Technology – for better or for worse – has created the ability for you to connect with almost anyone, whether it’s a business professional you admire, a peer you desire to partner with or a potential future investor. In the movie “Wall Street,” Bud Fox had to regularly call Gordon Gekko’s assistant to try to get into the door. Nowadays, you can tweet, follow, “friend” and comment your way into a dialogue with just about anybody, including those people who can help you and your business.
However, when it comes to making those connections, far more people are bad at taking advantage of the opportunity than are good.
There is a protocol to getting noticed if you are looking to establish a relationship. Here are some of the do’s and don’ts that can help you meaningfully connect with influencers.
Don’t lead with an ask: Do not ask for something in your first few interactions. Building a relationship takes time and if you truly need assistance, insight or even some swag, influencers will be much more inclined to do so if you have done something for them first or at least built up a relationship.
Do be helpful: Offering your help and advice for a cause or endeavor important to an influencer is a good way to earn brownie points. If you comment on their blog, share their tweets, buy their book and send them a note about it or find other ways to be helpful, it can be a great way to build up trust with the influencer. But do it authentically. It’s obvious when someone sends an email saying they love your blog but clear they aren’t an avid reader. That’s an immediate turn-off for influencers.
Do be genuine and engaging: It’s clear when you are being yourself and clear when you are being a phony, even in 140 characters. Authenticity goes a long way, as noted above. Being funny doesn’t hurt either, but only if you have a good handle on the other person’s sense of humor – not everything translates clearly in writing.
Do talk about the influencer’s favorite topic – them: Everyone is open to flattery, although I advise that you don’t go overboard or you will look like a kiss-ass and/or a moron. Share what you admire about the other person’s work to start the conversation.
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Don’t be rude, offensive or defensive: Sometimes, people get their undies in a bunch if they don’t get the type of response they are hoping for when they reach out to an influencer. Building a relationship takes time, so be patient and influencers, almost by definition, are busy. If you act entitled, your targeted influencer will never engage with you. Being pushy isn’t a recommended method for making friends either.
Do be patient: As noted, influencers are busy, so it may take weeks or longer for them to respond. If you build a relationship and you have an “ask” that may take a long time to get completed, plan accordingly.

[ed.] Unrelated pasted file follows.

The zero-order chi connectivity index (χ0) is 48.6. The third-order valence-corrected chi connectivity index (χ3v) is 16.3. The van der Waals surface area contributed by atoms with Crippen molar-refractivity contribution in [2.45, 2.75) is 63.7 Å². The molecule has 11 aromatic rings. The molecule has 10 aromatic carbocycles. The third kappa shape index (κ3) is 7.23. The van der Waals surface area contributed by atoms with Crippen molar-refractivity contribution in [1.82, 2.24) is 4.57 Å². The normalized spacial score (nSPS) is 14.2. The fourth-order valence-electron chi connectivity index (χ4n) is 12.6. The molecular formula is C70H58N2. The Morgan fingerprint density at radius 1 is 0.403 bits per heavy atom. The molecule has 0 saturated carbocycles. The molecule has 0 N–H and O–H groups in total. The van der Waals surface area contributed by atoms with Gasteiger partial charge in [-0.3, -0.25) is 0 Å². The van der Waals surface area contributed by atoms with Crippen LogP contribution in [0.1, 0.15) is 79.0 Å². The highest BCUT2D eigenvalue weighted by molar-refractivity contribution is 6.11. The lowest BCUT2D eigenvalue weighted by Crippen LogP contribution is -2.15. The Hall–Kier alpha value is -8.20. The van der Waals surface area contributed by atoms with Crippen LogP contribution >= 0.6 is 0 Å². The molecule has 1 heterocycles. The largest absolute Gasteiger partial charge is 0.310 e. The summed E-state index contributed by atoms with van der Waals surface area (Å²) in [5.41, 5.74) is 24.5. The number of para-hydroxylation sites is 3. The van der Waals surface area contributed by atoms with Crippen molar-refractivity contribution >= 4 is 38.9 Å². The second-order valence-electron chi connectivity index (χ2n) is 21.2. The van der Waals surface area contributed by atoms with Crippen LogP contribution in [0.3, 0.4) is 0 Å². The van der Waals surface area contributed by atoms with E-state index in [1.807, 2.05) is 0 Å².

Don’t make it difficult: If you want an influencer you connect with to do something for you, like be quoted in your article, invest in your business or write a foreword for your book, make it as easy as possible to say yes. This means don’t have them jump through hoops, click links or do something your way; do everything you can to make the process painless and seamless.
Do help them make money: If you have a referral for their business, that’s a great way to start or further a relationship. But make it legitimate, which means “getting in on the ground floor of your investment opportunity” does not count.
Do know the line between persistence and annoyance: There is a difference between being helpful and being a pest. Always leave them wanting more. Also, remember that everyone needs to get some work done too, no matter how interesting you think you may be.
Don’t cross the line or be creepy, even as a joke: Seeking stimulating conversation is one thing. If you are looking for something else to be stimulated, look elsewhere. Remember trust isn’t implicit; it is earned. When the other person doesn’t know you from Adam (and yes, even if you are both on a social media platform, they don’t really know you), the creepy radar will be on high. Don’t make jokes that make you sound like a serial killer. You don’t want to end up on their list of people whose houses the police should check under if they go missing.
About Carol Roth
Carol Roth is the creator of the Future File™ legacy planning system, “recovering” investment banker, billion-dollar dealmaker, investor, entrepreneur, national media personality and author of the New York Times bestselling book, The Entrepreneur Equation. She is a judge on the Mark Burnett-produced technology competition show, America’s Greatest Makers and TV host and contributor, including host of Microsoft’s Office Small Business Academy. She is also an advisor to companies ranging from startups to major multi-national corporations and has an action figure made in her own likeness.
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